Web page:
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Author Topic: wm3677hw door lock problem  (Read 5433 times)

Offline kaylin_s

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wm3677hw door lock problem
« on: May 07, 2011, 05:47:56 PM »

I have a wm3677hw that has been having issues with the lock. so i replaced the lock mechanism. now the lock never disengages and constantly shows the door lock light on. when i turn the machine on and turn it off i hear it try to engage the lock mechanism 3 time. sometimes while the mechanism is engaging i can pull the door open but if i close it it is still locked. did i get a defective new switch or do i have a main pwb problem. Maybe does some one have a way to check the pin out of the door switch to see if it working properly.

Model WM3677HW

Offline krazytech

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Re: wm3677hw door lock problem
« Reply #1 on: May 07, 2011, 10:59:37 PM »
Is this a three wire door lock?

I would check how the door lock is mounted.. I believe the wires should be in the down position. this washer is very similar to the asko..
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Offline kaylin_s

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Re: wm3677hw door lock problem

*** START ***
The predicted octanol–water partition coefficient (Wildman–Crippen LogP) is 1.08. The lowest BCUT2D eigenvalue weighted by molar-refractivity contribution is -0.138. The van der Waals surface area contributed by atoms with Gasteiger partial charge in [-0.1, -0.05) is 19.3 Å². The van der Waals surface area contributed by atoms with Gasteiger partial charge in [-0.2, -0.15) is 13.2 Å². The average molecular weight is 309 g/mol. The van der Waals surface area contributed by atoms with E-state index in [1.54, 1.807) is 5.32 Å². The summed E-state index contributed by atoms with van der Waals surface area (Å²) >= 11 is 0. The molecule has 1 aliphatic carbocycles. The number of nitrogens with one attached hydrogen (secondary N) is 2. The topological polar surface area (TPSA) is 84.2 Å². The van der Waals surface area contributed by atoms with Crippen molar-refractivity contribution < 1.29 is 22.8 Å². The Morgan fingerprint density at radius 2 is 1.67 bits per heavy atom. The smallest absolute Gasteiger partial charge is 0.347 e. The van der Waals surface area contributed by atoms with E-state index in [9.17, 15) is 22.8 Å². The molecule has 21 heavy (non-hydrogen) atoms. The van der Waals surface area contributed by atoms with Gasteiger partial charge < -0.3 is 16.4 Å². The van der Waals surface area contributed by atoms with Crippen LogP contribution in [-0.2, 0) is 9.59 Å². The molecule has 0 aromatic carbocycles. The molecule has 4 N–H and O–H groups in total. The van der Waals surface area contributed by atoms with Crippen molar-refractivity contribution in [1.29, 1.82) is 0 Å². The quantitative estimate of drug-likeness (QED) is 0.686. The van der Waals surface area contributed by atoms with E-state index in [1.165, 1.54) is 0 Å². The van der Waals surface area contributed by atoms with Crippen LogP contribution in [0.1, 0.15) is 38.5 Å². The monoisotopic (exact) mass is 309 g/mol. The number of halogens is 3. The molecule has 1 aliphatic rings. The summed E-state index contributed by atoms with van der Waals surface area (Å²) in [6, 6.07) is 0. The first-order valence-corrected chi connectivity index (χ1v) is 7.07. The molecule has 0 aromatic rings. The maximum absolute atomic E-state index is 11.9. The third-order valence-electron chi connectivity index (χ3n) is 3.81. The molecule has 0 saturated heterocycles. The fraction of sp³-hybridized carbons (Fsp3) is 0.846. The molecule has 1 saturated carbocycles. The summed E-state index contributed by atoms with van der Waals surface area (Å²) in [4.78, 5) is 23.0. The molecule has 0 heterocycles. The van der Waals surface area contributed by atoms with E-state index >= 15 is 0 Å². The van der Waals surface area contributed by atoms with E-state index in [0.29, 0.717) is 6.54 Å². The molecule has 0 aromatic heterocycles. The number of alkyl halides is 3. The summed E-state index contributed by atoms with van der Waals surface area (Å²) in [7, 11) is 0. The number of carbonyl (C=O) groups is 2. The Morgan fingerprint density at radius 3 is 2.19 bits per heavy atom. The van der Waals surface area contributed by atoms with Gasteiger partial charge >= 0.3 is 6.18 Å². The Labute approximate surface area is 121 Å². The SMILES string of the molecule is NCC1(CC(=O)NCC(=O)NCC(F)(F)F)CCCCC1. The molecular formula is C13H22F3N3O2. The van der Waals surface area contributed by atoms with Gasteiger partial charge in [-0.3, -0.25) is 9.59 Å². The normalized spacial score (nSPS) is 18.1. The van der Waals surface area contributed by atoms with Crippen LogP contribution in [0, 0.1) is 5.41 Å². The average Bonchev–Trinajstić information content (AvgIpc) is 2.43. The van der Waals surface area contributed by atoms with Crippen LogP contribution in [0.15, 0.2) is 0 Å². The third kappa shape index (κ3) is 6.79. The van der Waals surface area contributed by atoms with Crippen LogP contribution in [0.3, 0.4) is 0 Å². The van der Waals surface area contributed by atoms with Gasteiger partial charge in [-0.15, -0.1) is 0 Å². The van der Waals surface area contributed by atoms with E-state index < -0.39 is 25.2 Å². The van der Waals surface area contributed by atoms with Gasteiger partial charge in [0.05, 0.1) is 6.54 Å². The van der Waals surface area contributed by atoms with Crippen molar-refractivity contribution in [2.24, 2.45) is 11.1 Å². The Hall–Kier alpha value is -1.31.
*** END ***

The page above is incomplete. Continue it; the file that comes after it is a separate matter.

« Reply #2 on: May 08, 2011, 09:01:47 AM »
unfortunately this is a 4 wire switch. i have heard a rumor there is some form bi metalic switch that prevents the lock from opening when its to hot.

Offline JWWebster

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Re: wm3677hw door lock problem
« Reply #3 on: May 08, 2011, 11:47:57 AM »
Some machines use a wax motor to latch the door. The wax is melted inside the mechanism. This expands it and pushes the lock closed. To get the door open after a complete cycle you must wait several minutes before attempting to open the door so that the wax motor can cool back down and retract the latch. The wax motor plays 2 roles. It locks the door and it also verifies to the control that it has done so or else the machine won't operate. Don't know if an LG has that but it does appear on the picture their are 2 wax motor type devices. I could be wrong.
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Offline Repair-man

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Re: wm3677hw door lock problem
« Reply #4 on: May 09, 2011, 12:22:16 PM »
All good tips, but  not appliacable. If the new lock assembly does not release  within 3 minutes of the end of the cycle, one would suspect the  main control.  It sends the unlock signal  as a last operation when it senses the motor RPMs  at zero. It also looks at water levels in the tub, but if you haven't had any other symptoms than this one, suspect the control.
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Offline ian_ian11

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Re: wm3677hw door lock problem
« Reply #5 on: May 09, 2011, 03:12:17 PM »